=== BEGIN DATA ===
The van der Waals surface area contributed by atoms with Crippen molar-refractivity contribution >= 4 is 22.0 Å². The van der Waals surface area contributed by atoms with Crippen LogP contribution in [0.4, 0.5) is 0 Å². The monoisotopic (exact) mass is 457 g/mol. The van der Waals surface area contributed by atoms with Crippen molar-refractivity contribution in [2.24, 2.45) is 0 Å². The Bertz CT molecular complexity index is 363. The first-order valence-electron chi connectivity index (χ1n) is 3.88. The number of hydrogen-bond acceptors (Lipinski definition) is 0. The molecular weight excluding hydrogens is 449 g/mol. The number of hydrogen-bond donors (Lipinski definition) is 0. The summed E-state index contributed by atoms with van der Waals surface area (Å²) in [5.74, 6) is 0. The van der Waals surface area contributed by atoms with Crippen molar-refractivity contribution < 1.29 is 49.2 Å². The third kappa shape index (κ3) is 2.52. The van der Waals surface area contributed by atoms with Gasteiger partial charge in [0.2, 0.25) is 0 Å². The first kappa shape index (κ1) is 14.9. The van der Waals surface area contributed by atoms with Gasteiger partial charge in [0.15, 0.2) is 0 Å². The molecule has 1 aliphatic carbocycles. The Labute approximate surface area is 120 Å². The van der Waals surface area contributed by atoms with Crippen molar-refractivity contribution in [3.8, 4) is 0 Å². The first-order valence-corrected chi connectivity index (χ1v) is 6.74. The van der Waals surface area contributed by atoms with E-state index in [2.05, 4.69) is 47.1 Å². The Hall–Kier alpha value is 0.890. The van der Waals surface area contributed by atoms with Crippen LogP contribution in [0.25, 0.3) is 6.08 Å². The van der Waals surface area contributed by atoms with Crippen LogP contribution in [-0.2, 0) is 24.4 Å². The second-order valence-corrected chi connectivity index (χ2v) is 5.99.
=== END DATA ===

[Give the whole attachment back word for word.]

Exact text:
The van der Waals surface area contributed by atoms with Crippen molar-refractivity contribution >= 4 is 22.0 Å². The van der Waals surface area contributed by atoms with Crippen LogP contribution in [0.4, 0.5) is 0 Å². The monoisotopic (exact) mass is 457 g/mol. The van der Waals surface area contributed by atoms with Crippen molar-refractivity contribution in [2.24, 2.45) is 0 Å². The Bertz CT molecular complexity index is 363. The first-order valence-electron chi connectivity index (χ1n) is 3.88. The number of hydrogen-bond acceptors (Lipinski definition) is 0. The molecular weight excluding hydrogens is 449 g/mol. The number of hydrogen-bond donors (Lipinski definition) is 0. The summed E-state index contributed by atoms with van der Waals surface area (Å²) in [5.74, 6) is 0. The van der Waals surface area contributed by atoms with Crippen molar-refractivity contribution < 1.29 is 49.2 Å². The third kappa shape index (κ3) is 2.52. The van der Waals surface area contributed by atoms with Gasteiger partial charge in [0.2, 0.25) is 0 Å². The first kappa shape index (κ1) is 14.9. The van der Waals surface area contributed by atoms with Gasteiger partial charge in [0.15, 0.2) is 0 Å². The molecule has 1 aliphatic carbocycles. The Labute approximate surface area is 120 Å². The van der Waals surface area contributed by atoms with Crippen molar-refractivity contribution in [3.8, 4) is 0 Å². The first-order valence-corrected chi connectivity index (χ1v) is 6.74. The van der Waals surface area contributed by atoms with E-state index in [2.05, 4.69) is 47.1 Å². The Hall–Kier alpha value is 0.890. The van der Waals surface area contributed by atoms with Crippen LogP contribution in [0.25, 0.3) is 6.08 Å². The van der Waals surface area contributed by atoms with Crippen LogP contribution in [-0.2, 0) is 24.4 Å². The second-order valence-corrected chi connectivity index (χ2v) is 5.99.